En julio de este año se produjo una de las operaciones más sangrientas y brutales de todo el conflicto, la denominada «Volcán de Damasco y terremoto de Siria». Un atentado contra altos responsables del ejército y la seguridad sirios, un atentado de inteligencia de alto nivel, acompañado de una masiva ofensiva de mercenarios, unos concentrados en Damasco y otros, formando columnas, procedentes de todas las fronteras sirias. Ello acompañado de una brutal campaña mediática intoxicadora y de guerra psicológica, de la fuga del presidente del Parlamento, y en vísperas de otra reunión del Consejo de Seguridad de la ONU. Una operación que fracasó estrepitosamente, por una parte, por la respuesta contundente del Ejército sirio y por el gran apoyo de la población al mismo, y por otra, por el doble veto chino y ruso, a la propuesta de condena de Siria en el Consejo de Seguridad. Una vez más, el origen de los detenidos y muertos de los «rebeldes», mostró su origen internacional y mercenario: Jordania, Egipto, Irak, Afganistán, Libia, Jordania, Turquía, Arabia Saudita, Chechenia, Líbano, Somalia… E igualmente la sofisticación y potencia de las armas y su origen occidental: EEUU, Israel, Alemania… La siguiente fase fue una nueva ofensiva, esta vez en Alepo, tras la reorganización de los restos de los mercenarios, que también fracasó, aunque fue un combate más largo, dado que los «insurgentes» utilizaban a la población civil como escudos humanos.

Tras el fracaso de esta gran ofensiva, la estrategia mercenaria volvió a ser la habitual: brutales atentados contra líderes religiosos, sectores cristianos, alauitas o drusos para fomentar la segregación religiosa; ataques terroristas contra sunitas no radicales, líderes sociales, periodistas o personajes relevantes de la sociedad siria, a niños y sectores sociales sin más, o a sectores partidarios del Gobierno; ataques a instituciones o edificios del Gobierno, y miembros de la Policía y el Ejército. Todo esto, siempre alimentado por un flujo constante desde el exterior, de nuevas remesas de mercenarios, y de grandes cantidades de dinero para pagar sus salarios, y de armas, proporcionadas por Arabia Saudita, Qatar y las potencias occidentales.

Lo que hay en Siria no es una guerra civil, la población no se involucra con los llamados «rebeldes», sino todo lo contrario. Es una guerra del Gobierno contra las potencias terroristas occidentales y sus mercenarios, que no tienen nada que ver con el pueblo, y que lo que pretenden es derribar el Gobierno o desgastarlo, para volver a intentarlo más adelante. Kofi Annan dimitió antes de plazo como delegado de la ONU para la Paz, seguramente viendo que no se cumplían las expectativas de derrumbar el sistema que tenían él y las potencias occidentales. Fue sustituido luego por el argelino Lakhdar Brahimi, que tampoco parece que vaya a lograr nada, como no lo hizo ni siquiera en el intento de alto el fuego en la fiesta del Cordero.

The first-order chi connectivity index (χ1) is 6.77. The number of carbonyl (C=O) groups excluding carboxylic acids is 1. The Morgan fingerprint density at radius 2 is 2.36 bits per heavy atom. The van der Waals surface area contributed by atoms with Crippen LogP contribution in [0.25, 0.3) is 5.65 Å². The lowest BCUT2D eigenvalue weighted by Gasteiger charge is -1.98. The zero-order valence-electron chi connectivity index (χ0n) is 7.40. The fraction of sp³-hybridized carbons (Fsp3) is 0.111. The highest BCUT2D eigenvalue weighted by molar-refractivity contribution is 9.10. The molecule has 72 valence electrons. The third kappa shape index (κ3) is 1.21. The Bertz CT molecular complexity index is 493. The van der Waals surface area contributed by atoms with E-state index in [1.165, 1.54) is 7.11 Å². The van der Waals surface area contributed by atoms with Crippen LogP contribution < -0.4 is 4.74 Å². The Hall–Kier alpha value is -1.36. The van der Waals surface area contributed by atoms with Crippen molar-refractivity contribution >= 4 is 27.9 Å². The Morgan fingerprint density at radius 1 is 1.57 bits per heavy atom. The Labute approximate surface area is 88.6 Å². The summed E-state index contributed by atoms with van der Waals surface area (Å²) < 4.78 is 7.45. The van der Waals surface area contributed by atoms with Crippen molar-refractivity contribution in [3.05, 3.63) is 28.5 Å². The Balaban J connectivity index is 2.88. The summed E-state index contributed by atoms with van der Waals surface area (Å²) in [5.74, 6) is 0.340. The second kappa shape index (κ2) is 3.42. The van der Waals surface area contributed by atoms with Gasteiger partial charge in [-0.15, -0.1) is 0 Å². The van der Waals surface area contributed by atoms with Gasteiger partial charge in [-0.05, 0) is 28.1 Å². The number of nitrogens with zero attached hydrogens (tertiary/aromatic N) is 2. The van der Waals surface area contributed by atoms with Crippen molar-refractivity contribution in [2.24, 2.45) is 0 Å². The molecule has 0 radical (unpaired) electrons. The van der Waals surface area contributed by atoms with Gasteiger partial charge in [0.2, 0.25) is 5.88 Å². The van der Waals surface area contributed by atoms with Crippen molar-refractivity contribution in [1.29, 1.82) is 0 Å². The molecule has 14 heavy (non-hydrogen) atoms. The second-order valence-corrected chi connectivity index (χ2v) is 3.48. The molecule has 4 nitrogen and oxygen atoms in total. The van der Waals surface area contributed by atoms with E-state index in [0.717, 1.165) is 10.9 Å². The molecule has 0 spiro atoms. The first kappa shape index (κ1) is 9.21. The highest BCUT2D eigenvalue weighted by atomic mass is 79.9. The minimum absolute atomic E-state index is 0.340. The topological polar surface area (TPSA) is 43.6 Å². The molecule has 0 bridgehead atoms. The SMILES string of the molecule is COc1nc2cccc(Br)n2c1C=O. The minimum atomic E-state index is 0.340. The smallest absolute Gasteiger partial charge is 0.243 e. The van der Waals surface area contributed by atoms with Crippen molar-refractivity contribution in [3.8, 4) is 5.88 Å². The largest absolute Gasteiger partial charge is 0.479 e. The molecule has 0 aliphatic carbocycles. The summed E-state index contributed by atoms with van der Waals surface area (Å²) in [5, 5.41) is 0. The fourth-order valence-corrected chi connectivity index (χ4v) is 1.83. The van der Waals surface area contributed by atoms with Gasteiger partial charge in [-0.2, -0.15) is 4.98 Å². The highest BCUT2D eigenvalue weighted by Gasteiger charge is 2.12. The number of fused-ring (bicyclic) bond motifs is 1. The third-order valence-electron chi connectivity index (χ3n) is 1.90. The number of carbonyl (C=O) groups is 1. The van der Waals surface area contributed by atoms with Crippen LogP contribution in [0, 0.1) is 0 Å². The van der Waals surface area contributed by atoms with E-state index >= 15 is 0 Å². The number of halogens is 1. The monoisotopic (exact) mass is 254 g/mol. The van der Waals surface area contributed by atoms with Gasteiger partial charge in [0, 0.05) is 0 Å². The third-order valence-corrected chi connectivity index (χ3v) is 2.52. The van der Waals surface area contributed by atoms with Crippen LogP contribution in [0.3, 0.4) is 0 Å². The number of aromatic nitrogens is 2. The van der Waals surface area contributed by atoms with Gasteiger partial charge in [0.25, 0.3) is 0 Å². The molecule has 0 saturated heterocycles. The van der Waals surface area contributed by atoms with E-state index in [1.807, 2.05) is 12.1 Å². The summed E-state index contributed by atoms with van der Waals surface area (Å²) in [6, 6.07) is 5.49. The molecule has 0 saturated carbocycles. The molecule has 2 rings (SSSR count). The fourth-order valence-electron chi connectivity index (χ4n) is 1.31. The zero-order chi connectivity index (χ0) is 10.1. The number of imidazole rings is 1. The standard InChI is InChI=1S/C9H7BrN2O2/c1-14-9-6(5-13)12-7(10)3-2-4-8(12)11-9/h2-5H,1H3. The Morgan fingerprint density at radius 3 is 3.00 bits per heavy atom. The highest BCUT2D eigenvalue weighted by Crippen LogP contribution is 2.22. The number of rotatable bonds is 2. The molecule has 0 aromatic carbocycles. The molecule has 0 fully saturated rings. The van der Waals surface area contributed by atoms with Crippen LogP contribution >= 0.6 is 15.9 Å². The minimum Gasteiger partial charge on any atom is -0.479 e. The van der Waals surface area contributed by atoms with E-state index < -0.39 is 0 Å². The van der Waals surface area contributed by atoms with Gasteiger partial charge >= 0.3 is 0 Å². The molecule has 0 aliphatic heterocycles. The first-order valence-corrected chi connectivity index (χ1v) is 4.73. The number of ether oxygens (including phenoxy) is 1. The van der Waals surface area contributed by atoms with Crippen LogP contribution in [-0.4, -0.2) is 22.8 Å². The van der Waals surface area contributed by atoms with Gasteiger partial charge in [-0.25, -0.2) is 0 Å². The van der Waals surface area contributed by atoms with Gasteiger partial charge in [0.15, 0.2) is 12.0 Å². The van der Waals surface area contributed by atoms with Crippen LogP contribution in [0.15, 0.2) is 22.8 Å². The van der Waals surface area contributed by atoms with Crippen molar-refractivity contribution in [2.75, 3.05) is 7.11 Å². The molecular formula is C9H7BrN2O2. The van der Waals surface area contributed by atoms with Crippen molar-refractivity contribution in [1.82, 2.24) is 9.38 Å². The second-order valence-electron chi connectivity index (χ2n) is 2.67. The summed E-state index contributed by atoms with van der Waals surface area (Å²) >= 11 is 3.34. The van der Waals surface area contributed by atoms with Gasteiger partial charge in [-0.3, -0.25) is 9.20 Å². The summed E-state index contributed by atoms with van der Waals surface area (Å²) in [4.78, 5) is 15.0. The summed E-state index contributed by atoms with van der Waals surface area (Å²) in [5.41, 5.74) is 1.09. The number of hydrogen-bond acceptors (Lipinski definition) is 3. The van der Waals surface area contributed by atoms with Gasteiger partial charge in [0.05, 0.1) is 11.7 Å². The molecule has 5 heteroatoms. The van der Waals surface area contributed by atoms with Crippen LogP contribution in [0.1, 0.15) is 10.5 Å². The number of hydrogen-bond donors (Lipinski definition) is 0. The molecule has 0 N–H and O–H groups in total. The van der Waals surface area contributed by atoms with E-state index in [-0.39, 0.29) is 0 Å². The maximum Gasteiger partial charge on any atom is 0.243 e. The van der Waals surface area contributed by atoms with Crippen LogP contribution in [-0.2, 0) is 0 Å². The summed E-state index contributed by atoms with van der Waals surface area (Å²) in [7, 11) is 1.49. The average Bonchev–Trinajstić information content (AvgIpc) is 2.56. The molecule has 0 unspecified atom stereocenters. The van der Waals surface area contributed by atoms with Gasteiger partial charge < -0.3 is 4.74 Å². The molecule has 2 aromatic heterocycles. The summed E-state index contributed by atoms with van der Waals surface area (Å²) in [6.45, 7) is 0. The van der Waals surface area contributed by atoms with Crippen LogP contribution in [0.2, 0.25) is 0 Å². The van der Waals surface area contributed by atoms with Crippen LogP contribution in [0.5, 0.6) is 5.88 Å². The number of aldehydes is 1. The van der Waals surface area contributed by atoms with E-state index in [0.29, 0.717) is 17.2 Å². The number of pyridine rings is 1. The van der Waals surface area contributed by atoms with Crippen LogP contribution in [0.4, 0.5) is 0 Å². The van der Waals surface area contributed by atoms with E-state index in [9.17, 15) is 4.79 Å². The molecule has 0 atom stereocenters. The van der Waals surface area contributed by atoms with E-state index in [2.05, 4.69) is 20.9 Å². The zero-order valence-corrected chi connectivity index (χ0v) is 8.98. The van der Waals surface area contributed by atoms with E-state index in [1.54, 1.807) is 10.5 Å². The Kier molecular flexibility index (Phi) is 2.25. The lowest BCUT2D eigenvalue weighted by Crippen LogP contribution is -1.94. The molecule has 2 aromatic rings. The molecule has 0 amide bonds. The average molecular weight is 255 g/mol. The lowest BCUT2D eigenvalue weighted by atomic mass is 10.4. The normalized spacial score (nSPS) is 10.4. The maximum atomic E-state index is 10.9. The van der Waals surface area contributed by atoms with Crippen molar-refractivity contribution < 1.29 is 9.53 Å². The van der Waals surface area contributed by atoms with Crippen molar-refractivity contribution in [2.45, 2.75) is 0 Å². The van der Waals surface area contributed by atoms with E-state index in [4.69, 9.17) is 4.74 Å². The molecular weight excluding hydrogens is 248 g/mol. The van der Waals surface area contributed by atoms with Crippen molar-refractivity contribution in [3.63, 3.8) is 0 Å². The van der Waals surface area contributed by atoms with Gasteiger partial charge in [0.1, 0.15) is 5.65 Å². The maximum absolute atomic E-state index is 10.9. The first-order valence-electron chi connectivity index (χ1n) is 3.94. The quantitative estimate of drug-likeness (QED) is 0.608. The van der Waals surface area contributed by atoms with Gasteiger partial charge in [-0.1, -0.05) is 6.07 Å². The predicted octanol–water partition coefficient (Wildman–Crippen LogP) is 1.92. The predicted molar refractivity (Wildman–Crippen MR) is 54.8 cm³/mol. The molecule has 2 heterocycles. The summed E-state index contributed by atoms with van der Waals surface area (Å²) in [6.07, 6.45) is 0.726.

Cuando no son los atentados, son las amenazas de intervención por la presunta intención de Siria de usar armas químicas, o las provocaciones de Turquía, con sus bombarderos, persiguiendo a los kurdos, o los supuestos conflictos en la frontera. Y esto, cuando está siendo la retaguardia y refugio de los mercenarios en sus correrías en Siria, cuando está montando auténticos arsenales de tanques y misiles -ahora quieren introducir los poderosísimos Patriot- en la frontera, o está tratando de crear en la zona fronteriza una zona de exclusión aérea, que sería el preludio de una intervención. Ha estado a punto, varias veces, de entrar en guerra con Siria, a pesar del rechazo de su población y de una buena parte de su parlamento. La marcha atrás de la OTAN, de momento, seguramente por cálculo estratégico, es la que ha frenado la guerra y ha llevado a Turquía y a su descerebrado presidente al borde de una crisis de nervios. Y para colmo, y para terminar de enredar las cosas, aparece Israel, también con amenazas. O la UE, que quiere armar -más- a la «Contra».

La cuestión es que la inmensa mayor parte de la población siria, tanto los partidarios del gobierno como los críticos que quieren solucionar los problemas por vías pacíficas y de negociación, en donde entran también los kurdos, están hartos de la intromisión exterior y del terrorismo mercenario -apoyados por muy escasos sectores sirios de salafistas y de los archirreaccionarios Hermanos Musulmanes-, que están bloqueando toda salida a los problemas de Siria. La responsabilidad fundamental del impasse es del imperialismo, que quiere derrocar el Gobierno por sus ambiciones expansionistas, y de sus mercenarios del islamismo ultra, que no pretenden otra cosa que una Siria islamista radical, sectaria, antilaica, capitalista y basada en la Sharia. La suspensión del trasiego de armamento, mercenarios y dinero, haría fácil, una salida digna y negociada a los problemas políticos, económicos y sociales de Siria.